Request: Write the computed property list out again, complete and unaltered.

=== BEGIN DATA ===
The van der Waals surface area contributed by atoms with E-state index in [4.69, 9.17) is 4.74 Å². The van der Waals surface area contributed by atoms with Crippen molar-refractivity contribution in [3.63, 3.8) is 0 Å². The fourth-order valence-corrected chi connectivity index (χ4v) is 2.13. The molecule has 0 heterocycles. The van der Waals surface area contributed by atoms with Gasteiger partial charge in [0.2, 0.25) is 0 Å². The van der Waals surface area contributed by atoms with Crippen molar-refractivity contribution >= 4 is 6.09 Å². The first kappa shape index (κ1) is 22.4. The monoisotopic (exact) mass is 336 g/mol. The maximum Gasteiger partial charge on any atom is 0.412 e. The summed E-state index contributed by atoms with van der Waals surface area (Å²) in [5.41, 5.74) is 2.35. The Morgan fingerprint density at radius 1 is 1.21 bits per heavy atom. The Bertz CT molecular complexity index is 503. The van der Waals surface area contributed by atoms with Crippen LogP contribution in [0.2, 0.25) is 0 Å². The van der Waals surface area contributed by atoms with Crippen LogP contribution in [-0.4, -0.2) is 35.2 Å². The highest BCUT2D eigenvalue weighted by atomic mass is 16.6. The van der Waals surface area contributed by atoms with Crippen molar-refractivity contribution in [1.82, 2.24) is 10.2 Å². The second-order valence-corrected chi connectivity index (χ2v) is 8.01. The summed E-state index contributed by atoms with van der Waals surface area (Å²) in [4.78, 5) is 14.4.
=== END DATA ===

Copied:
The van der Waals surface area contributed by atoms with E-state index in [4.69, 9.17) is 4.74 Å². The van der Waals surface area contributed by atoms with Crippen molar-refractivity contribution in [3.63, 3.8) is 0 Å². The fourth-order valence-corrected chi connectivity index (χ4v) is 2.13. The molecule has 0 heterocycles. The van der Waals surface area contributed by atoms with Gasteiger partial charge in [0.2, 0.25) is 0 Å². The van der Waals surface area contributed by atoms with Crippen molar-refractivity contribution >= 4 is 6.09 Å². The first kappa shape index (κ1) is 22.4. The monoisotopic (exact) mass is 336 g/mol. The maximum Gasteiger partial charge on any atom is 0.412 e. The summed E-state index contributed by atoms with van der Waals surface area (Å²) in [5.41, 5.74) is 2.35. The Morgan fingerprint density at radius 1 is 1.21 bits per heavy atom. The Bertz CT molecular complexity index is 503. The van der Waals surface area contributed by atoms with Crippen LogP contribution in [0.2, 0.25) is 0 Å². The van der Waals surface area contributed by atoms with Crippen LogP contribution in [-0.4, -0.2) is 35.2 Å². The highest BCUT2D eigenvalue weighted by atomic mass is 16.6. The van der Waals surface area contributed by atoms with Crippen molar-refractivity contribution in [1.82, 2.24) is 10.2 Å². The second-order valence-corrected chi connectivity index (χ2v) is 8.01. The summed E-state index contributed by atoms with van der Waals surface area (Å²) in [4.78, 5) is 14.4.